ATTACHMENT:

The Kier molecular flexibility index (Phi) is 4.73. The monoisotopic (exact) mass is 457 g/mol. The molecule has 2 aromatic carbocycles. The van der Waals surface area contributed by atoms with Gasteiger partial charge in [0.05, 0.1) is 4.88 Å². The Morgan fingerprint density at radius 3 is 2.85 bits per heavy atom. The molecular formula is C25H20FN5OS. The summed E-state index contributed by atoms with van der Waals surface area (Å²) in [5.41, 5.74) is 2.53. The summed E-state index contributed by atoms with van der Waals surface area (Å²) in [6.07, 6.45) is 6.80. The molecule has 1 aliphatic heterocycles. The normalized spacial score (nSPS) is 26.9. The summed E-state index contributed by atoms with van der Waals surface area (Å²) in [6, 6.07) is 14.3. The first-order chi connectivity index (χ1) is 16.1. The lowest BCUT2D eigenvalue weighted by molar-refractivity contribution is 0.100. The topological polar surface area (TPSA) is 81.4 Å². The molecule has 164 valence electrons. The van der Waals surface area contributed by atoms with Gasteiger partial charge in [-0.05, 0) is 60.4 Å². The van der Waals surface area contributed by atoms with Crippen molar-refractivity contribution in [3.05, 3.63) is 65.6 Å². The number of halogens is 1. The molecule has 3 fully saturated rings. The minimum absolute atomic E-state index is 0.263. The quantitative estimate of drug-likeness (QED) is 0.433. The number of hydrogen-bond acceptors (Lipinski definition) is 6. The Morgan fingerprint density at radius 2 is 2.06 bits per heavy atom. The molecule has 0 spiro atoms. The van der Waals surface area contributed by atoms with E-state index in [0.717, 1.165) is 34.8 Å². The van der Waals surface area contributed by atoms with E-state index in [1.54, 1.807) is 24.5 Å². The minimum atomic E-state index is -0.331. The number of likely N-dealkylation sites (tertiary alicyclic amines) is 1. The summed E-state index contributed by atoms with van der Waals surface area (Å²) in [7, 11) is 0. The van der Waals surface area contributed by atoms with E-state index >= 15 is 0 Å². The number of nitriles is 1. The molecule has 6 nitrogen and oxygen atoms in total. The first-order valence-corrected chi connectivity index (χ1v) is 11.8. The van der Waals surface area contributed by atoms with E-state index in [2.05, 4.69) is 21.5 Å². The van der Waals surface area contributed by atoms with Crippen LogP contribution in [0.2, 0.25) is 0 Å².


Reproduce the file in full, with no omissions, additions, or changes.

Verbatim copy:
The Kier molecular flexibility index (Phi) is 4.73. The monoisotopic (exact) mass is 457 g/mol. The molecule has 2 aromatic carbocycles. The van der Waals surface area contributed by atoms with Gasteiger partial charge in [0.05, 0.1) is 4.88 Å². The Morgan fingerprint density at radius 3 is 2.85 bits per heavy atom. The molecular formula is C25H20FN5OS. The summed E-state index contributed by atoms with van der Waals surface area (Å²) in [5.41, 5.74) is 2.53. The summed E-state index contributed by atoms with van der Waals surface area (Å²) in [6.07, 6.45) is 6.80. The molecule has 1 aliphatic heterocycles. The normalized spacial score (nSPS) is 26.9. The summed E-state index contributed by atoms with van der Waals surface area (Å²) in [6, 6.07) is 14.3. The first-order chi connectivity index (χ1) is 16.1. The lowest BCUT2D eigenvalue weighted by molar-refractivity contribution is 0.100. The topological polar surface area (TPSA) is 81.4 Å². The molecule has 164 valence electrons. The van der Waals surface area contributed by atoms with Gasteiger partial charge in [-0.05, 0) is 60.4 Å². The van der Waals surface area contributed by atoms with Crippen molar-refractivity contribution in [3.05, 3.63) is 65.6 Å². The number of halogens is 1. The molecule has 3 fully saturated rings. The minimum absolute atomic E-state index is 0.263. The quantitative estimate of drug-likeness (QED) is 0.433. The number of hydrogen-bond acceptors (Lipinski definition) is 6. The Morgan fingerprint density at radius 2 is 2.06 bits per heavy atom. The molecule has 0 spiro atoms. The van der Waals surface area contributed by atoms with E-state index in [0.717, 1.165) is 34.8 Å². The van der Waals surface area contributed by atoms with E-state index in [1.54, 1.807) is 24.5 Å². The minimum atomic E-state index is -0.331. The number of likely N-dealkylation sites (tertiary alicyclic amines) is 1. The summed E-state index contributed by atoms with van der Waals surface area (Å²) in [7, 11) is 0. The van der Waals surface area contributed by atoms with E-state index >= 15 is 0 Å². The number of nitriles is 1. The molecule has 6 nitrogen and oxygen atoms in total. The first-order valence-corrected chi connectivity index (χ1v) is 11.8. The van der Waals surface area contributed by atoms with E-state index in [2.05, 4.69) is 21.5 Å². The van der Waals surface area contributed by atoms with Crippen LogP contribution in [0.2, 0.25) is 0 Å².